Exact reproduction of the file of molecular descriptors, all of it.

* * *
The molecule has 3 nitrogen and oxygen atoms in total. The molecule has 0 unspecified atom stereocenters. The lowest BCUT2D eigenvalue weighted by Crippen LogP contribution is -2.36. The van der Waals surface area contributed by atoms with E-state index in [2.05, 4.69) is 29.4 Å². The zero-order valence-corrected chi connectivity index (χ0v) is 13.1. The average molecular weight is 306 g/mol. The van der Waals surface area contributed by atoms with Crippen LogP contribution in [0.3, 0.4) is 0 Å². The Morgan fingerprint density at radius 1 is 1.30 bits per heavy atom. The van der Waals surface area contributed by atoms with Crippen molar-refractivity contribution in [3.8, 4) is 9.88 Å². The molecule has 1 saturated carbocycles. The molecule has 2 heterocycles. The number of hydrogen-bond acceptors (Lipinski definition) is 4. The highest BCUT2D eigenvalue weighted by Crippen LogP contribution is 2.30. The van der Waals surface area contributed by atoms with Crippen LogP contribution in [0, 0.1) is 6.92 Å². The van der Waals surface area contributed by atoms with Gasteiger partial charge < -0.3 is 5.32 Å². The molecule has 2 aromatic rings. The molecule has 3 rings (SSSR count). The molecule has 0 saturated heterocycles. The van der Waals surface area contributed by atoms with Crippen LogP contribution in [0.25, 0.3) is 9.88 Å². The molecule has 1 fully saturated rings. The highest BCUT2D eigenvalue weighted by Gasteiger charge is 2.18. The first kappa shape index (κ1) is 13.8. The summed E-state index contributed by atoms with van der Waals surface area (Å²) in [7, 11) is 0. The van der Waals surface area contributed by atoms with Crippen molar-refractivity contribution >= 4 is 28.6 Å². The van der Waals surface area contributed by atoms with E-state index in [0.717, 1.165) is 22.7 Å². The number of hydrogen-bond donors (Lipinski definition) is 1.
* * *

The molecule has 3 nitrogen and oxygen atoms in total. The molecule has 0 unspecified atom stereocenters. The lowest BCUT2D eigenvalue weighted by Crippen LogP contribution is -2.36. The van der Waals surface area contributed by atoms with E-state index in [2.05, 4.69) is 29.4 Å². The zero-order valence-corrected chi connectivity index (χ0v) is 13.1. The average molecular weight is 306 g/mol. The van der Waals surface area contributed by atoms with Crippen LogP contribution in [0.3, 0.4) is 0 Å². The Morgan fingerprint density at radius 1 is 1.30 bits per heavy atom. The van der Waals surface area contributed by atoms with Crippen molar-refractivity contribution in [3.8, 4) is 9.88 Å². The molecule has 1 saturated carbocycles. The molecule has 2 heterocycles. The number of hydrogen-bond acceptors (Lipinski definition) is 4. The highest BCUT2D eigenvalue weighted by Crippen LogP contribution is 2.30. The van der Waals surface area contributed by atoms with Crippen LogP contribution in [0, 0.1) is 6.92 Å². The van der Waals surface area contributed by atoms with Gasteiger partial charge < -0.3 is 5.32 Å². The molecule has 2 aromatic rings. The molecule has 3 rings (SSSR count). The molecule has 0 saturated heterocycles. The van der Waals surface area contributed by atoms with Crippen LogP contribution in [0.25, 0.3) is 9.88 Å². The molecule has 1 fully saturated rings. The highest BCUT2D eigenvalue weighted by Gasteiger charge is 2.18. The first kappa shape index (κ1) is 13.8. The summed E-state index contributed by atoms with van der Waals surface area (Å²) in [7, 11) is 0. The van der Waals surface area contributed by atoms with Crippen molar-refractivity contribution >= 4 is 28.6 Å². The van der Waals surface area contributed by atoms with E-state index in [0.717, 1.165) is 22.7 Å². The number of hydrogen-bond donors (Lipinski definition) is 1.